No drinking last night, save for tea. Why tea? Because I was crashing out on my butt at around 7 PM, and if I hadn’t done anything, I was going to find myself going to bed about 9 PM, and I certainly didn’t want that happening. So, tea. Because coffee would be a little too strong, and there’s nothing like slightly flavored water to keep one awake when they don’t want an enormous caffeine buzz going.
So it was back into Diners at the Memory’s End, and damned if this isn’t one of the hardest sections I’ve ever had to write. I mean, really: I’m about 3500 words into Part Eight, and it seems like it’s crawling. Five hundred words here, three hundred here, seven hundred last night–it’s just going on and on. Part of the reason it’s taking so long is that I’m falling into a lot of socializing of late, chatting up friends here and there. That’s a good thing, because of late I’ve really needed to have something in my life to make The Undisclosed Location even a bit bearable.
Part of it seems to be this tendency for me not to get comfortable while writing these days. It’s been horrible; it’s as if I can’t put three words together without having to go back and correct something. It’s been driving me a little crazy, to be honest, because it’s totally messing up my ability to write. Nothing says, “Dysfunctional Writing,” like having to stop and correct something every few seconds.
Oh, I know what you’re going to say: ”Ray, you’re suppose to write first and edit second.” Maybe I need to break this habit, because I could probably get a lot more done. Then again, I’d go nuts seeing all those read lines on the screen . . .
Lastly, though, I think there is some mental thing going on as well. Transporting was a story that, in a very meta-view, was about what was suppose to be a very short kidnapping that turned into something of a grand romantic relationship. Diners takes place not long after the end of Transporting, and it’s not so much about the grand romance, as it is about what’s wrong with the romantics. It’s about being unfaithful, and how it affects both partners–partners whom, by the way, don’t have the option of screaming, “Screw you, cheating asshole!” and walking away.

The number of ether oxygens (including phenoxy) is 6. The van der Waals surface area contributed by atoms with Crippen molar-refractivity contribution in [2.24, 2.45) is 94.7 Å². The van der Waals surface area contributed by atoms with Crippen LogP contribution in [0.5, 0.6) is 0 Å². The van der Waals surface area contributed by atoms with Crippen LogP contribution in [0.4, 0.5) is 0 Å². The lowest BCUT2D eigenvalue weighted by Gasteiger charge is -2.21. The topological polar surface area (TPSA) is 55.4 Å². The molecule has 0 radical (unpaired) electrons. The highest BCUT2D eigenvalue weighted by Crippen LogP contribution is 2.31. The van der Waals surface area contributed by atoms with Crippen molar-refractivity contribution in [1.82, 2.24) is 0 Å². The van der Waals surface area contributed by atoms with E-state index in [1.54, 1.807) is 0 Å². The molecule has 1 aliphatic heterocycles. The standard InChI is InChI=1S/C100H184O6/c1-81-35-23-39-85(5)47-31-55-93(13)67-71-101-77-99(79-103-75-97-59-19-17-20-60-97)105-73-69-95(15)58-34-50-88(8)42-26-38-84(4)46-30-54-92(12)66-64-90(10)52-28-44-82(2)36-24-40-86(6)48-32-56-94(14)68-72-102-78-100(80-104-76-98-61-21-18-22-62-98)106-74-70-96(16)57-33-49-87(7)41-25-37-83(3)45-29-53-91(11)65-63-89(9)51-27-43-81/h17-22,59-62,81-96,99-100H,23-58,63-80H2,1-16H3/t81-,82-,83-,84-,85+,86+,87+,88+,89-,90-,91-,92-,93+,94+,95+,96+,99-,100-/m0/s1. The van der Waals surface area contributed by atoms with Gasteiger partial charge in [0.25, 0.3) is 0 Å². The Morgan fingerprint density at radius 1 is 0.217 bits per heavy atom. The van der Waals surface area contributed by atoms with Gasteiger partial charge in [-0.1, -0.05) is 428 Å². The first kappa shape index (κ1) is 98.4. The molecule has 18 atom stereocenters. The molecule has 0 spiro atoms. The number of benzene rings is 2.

And said being unfaithful is coming up, very quickly.
When I wrote this story the fist time, Cytheria sort of blew off the indiscretion. Not this time. This time it’s going to nail her hard, and she’s going to hurt because of it. She’ll also understand the need to reconcile, because, as stated, breaking up isn’t an option, but that doesn’t make what happened with Albert and Meredith hurt any less.
I don’t like hurting Cytheria. I know she’s not a real person, but this is something that I get caught up in, the lives of my imagination, and knowing what’s coming isn’t making writing this any easier.
That’s one of the problems I have with Cytheria and Albert. I’ve become so caught up in their lives that I know what’s going to happen, and where there are rough spots, and where there are the smooth waters. Where they will find gentle waters, and where they will be engulfed in sound and thunder. I know their lives better than I know my own.
That’s not always a good thing–not for people you love.